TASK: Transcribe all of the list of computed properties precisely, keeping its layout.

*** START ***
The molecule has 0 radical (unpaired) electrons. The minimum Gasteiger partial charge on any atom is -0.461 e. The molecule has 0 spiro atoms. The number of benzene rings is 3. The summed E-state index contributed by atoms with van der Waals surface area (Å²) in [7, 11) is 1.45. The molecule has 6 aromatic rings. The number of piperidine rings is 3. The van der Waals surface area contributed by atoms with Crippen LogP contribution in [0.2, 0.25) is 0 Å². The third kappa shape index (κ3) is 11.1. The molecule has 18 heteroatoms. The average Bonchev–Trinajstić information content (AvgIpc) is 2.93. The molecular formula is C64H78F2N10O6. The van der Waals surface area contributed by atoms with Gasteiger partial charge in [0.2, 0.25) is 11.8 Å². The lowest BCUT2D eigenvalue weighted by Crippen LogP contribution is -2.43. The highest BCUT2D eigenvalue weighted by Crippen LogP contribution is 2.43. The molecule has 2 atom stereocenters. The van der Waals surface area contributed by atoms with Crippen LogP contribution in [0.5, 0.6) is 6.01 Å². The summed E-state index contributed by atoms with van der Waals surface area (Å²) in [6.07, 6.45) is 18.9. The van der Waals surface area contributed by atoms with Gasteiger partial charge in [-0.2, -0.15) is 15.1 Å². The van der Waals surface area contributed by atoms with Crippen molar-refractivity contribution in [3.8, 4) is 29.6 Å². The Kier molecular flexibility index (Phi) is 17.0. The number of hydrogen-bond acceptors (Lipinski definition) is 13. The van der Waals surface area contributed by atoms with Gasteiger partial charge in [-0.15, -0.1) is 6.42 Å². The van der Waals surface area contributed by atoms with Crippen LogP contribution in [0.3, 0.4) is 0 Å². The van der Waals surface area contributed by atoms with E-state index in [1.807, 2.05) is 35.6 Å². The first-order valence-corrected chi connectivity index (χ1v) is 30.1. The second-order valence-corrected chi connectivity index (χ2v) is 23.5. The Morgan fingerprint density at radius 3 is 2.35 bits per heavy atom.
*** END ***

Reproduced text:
The molecule has 0 radical (unpaired) electrons. The minimum Gasteiger partial charge on any atom is -0.461 e. The molecule has 0 spiro atoms. The number of benzene rings is 3. The summed E-state index contributed by atoms with van der Waals surface area (Å²) in [7, 11) is 1.45. The molecule has 6 aromatic rings. The number of piperidine rings is 3. The van der Waals surface area contributed by atoms with Crippen LogP contribution in [0.2, 0.25) is 0 Å². The third kappa shape index (κ3) is 11.1. The molecule has 18 heteroatoms. The average Bonchev–Trinajstić information content (AvgIpc) is 2.93. The molecular formula is C64H78F2N10O6. The van der Waals surface area contributed by atoms with Gasteiger partial charge in [0.2, 0.25) is 11.8 Å². The lowest BCUT2D eigenvalue weighted by Crippen LogP contribution is -2.43. The highest BCUT2D eigenvalue weighted by Crippen LogP contribution is 2.43. The molecule has 2 atom stereocenters. The van der Waals surface area contributed by atoms with Crippen LogP contribution in [0.5, 0.6) is 6.01 Å². The summed E-state index contributed by atoms with van der Waals surface area (Å²) in [6.07, 6.45) is 18.9. The van der Waals surface area contributed by atoms with Gasteiger partial charge in [-0.2, -0.15) is 15.1 Å². The van der Waals surface area contributed by atoms with Crippen molar-refractivity contribution in [3.8, 4) is 29.6 Å². The Kier molecular flexibility index (Phi) is 17.0. The number of hydrogen-bond acceptors (Lipinski definition) is 13. The van der Waals surface area contributed by atoms with Gasteiger partial charge in [-0.15, -0.1) is 6.42 Å². The van der Waals surface area contributed by atoms with Crippen LogP contribution in [0.3, 0.4) is 0 Å². The van der Waals surface area contributed by atoms with E-state index in [1.807, 2.05) is 35.6 Å². The first-order valence-corrected chi connectivity index (χ1v) is 30.1. The second-order valence-corrected chi connectivity index (χ2v) is 23.5. The Morgan fingerprint density at radius 3 is 2.35 bits per heavy atom.